Don't Underestimate Damage Caused by Burned Out Nurses
Could urinary tract infections in hospitalized patients be caused in, in part, by exhausted, frazzled, emotionally drained nurses?
Yes, says a study published in the August issue of the American Journal of Infection Control. It shows that nurse burnout is linked to higher healthcare-associated infection rates (HAIs), and as a result, higher costs.
Reading the new findings about how nurses can negatively influence infection rates reminded me of another study with very different results. Those findings, presented earlier this year at the American Nurses Association's Nursing Quality Conference, showed that when nurses had certain specialty certifications, infection rates went down.
Comparing the results of these two studies should send up a red flag for nurse leaders. One study shows what happens to patient care when nurses are nurtured, encouraged, trained, and given the resources to succeed.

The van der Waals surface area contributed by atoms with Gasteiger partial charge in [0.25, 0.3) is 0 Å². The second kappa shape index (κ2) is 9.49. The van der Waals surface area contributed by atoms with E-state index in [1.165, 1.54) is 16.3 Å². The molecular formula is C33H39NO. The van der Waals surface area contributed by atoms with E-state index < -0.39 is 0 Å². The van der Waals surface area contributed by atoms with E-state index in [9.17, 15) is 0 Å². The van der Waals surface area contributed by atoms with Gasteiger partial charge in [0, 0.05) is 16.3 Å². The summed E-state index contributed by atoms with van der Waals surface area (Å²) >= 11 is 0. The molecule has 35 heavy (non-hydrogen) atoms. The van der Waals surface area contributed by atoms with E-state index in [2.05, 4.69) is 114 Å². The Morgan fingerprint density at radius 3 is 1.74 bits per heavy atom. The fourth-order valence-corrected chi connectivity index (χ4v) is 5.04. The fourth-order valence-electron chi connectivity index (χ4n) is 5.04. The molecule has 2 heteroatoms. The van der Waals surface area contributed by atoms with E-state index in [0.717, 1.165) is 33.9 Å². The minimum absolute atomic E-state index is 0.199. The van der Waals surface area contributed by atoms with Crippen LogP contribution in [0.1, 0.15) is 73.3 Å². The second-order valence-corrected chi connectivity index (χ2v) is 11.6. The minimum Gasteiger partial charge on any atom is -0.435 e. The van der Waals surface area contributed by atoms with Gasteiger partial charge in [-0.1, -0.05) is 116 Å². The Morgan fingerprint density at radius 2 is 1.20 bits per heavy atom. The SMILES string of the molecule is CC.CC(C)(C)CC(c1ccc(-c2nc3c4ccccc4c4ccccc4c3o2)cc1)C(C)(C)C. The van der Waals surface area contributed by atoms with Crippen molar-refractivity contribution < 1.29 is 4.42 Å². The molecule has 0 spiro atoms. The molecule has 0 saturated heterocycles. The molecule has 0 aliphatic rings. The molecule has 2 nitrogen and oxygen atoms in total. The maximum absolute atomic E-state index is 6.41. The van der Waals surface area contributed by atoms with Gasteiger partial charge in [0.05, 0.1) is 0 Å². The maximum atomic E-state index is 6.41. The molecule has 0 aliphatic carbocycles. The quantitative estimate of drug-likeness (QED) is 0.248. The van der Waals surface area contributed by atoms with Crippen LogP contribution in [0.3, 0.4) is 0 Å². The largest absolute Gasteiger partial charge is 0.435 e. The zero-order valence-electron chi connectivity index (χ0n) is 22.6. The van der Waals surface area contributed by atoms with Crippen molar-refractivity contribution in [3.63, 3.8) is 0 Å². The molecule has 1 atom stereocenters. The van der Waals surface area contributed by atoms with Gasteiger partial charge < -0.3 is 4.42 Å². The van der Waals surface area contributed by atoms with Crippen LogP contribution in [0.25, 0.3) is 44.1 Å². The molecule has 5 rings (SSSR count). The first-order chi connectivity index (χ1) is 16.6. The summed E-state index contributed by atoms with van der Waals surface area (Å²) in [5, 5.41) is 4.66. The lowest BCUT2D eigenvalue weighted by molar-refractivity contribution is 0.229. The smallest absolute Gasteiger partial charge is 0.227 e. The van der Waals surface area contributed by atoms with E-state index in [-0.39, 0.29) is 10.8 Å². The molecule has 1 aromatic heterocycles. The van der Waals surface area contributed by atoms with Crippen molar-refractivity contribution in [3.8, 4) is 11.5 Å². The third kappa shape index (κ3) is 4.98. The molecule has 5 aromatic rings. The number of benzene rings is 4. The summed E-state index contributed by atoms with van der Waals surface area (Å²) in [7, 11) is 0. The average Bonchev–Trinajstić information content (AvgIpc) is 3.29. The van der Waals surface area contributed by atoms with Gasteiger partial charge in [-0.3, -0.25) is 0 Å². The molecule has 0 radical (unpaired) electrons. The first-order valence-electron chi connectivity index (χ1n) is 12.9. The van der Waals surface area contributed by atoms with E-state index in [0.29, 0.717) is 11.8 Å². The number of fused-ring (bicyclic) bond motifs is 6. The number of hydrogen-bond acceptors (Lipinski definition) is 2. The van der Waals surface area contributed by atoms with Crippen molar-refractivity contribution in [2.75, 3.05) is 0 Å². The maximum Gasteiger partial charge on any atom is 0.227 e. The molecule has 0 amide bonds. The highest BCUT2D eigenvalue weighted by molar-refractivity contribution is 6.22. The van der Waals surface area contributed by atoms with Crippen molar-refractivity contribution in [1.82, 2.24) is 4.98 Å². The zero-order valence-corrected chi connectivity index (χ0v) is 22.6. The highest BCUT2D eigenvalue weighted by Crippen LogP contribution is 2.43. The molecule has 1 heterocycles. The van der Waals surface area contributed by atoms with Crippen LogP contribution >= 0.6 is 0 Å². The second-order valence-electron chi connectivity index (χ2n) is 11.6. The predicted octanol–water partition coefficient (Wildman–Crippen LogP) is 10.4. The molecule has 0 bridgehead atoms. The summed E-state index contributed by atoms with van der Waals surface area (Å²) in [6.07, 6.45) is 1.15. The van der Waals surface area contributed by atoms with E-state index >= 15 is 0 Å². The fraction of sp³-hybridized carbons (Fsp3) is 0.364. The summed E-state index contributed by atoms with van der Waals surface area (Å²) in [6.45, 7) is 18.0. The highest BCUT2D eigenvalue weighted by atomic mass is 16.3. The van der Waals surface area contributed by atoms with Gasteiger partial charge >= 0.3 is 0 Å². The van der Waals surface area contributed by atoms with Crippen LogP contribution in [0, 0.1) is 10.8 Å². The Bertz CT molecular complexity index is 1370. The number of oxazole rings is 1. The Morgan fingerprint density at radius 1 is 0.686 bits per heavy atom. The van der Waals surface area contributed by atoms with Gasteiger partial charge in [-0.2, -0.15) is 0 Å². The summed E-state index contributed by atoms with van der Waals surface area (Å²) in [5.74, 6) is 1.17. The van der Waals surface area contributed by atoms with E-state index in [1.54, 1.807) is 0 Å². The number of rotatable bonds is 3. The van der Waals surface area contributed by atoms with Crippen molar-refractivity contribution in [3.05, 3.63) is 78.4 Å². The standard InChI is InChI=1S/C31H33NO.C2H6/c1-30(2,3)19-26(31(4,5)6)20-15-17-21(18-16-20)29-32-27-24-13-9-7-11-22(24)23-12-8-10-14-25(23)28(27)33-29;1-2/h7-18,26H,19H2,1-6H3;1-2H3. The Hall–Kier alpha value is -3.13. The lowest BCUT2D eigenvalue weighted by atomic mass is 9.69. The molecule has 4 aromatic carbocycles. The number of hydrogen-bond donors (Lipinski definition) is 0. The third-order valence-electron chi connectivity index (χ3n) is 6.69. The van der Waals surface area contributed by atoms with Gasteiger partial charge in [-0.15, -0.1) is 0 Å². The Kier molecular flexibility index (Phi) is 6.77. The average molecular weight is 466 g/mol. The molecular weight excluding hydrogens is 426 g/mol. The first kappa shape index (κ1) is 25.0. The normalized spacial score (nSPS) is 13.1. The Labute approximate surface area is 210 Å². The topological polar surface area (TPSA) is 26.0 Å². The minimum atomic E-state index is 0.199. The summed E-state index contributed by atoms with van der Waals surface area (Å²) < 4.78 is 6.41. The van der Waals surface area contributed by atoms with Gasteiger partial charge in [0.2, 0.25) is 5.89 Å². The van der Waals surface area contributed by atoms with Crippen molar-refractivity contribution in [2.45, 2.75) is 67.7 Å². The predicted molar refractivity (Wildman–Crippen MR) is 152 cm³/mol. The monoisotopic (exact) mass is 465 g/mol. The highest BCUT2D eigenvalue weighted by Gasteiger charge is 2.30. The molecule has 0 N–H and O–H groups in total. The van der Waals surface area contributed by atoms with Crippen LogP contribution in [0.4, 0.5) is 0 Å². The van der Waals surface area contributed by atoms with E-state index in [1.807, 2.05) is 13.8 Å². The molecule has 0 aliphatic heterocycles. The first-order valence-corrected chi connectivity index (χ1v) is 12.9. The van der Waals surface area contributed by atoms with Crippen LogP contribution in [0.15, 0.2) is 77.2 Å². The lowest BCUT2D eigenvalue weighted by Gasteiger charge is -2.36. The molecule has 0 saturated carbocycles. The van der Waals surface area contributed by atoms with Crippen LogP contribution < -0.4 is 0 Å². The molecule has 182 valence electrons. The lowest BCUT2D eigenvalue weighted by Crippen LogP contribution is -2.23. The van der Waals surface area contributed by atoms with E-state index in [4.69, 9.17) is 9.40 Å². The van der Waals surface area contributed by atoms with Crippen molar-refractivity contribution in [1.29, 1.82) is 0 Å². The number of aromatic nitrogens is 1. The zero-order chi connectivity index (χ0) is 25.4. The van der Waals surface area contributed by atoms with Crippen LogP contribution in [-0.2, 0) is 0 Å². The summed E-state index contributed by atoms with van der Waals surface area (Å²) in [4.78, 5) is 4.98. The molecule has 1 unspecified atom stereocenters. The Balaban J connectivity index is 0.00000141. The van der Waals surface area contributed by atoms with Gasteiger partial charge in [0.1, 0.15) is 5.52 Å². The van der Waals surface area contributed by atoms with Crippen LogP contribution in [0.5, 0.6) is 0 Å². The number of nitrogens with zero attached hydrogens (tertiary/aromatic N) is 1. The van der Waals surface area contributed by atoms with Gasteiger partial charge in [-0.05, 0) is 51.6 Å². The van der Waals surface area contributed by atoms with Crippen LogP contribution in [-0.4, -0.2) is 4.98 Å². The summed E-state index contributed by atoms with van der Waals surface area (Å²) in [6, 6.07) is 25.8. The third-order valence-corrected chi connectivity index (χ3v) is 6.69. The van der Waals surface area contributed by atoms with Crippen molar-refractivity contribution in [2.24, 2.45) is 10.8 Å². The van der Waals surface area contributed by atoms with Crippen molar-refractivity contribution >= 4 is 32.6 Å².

- CDC Warns of Antibiotic Overuse in Hospitals
- Don't Underestimate Emotional Intelligence
- Two-Midnight Rule Must be Fixed or Replaced, Say Providers
- The Secret to Physician Engagement? It's Not Better Pay
- Care Coordination Tough to Define, Measure
- SCOTUS Review of NC Board Case 'A Very Big Deal' to Providers
- Yale New Haven Health Partners with Tenet Healthcare in CT
- Physicians Take SGR Repeal Message to Washington
- Size Matters in Antibiotic Overuse
- Evidence-Based Practice and Nursing Research: Avoiding Confusion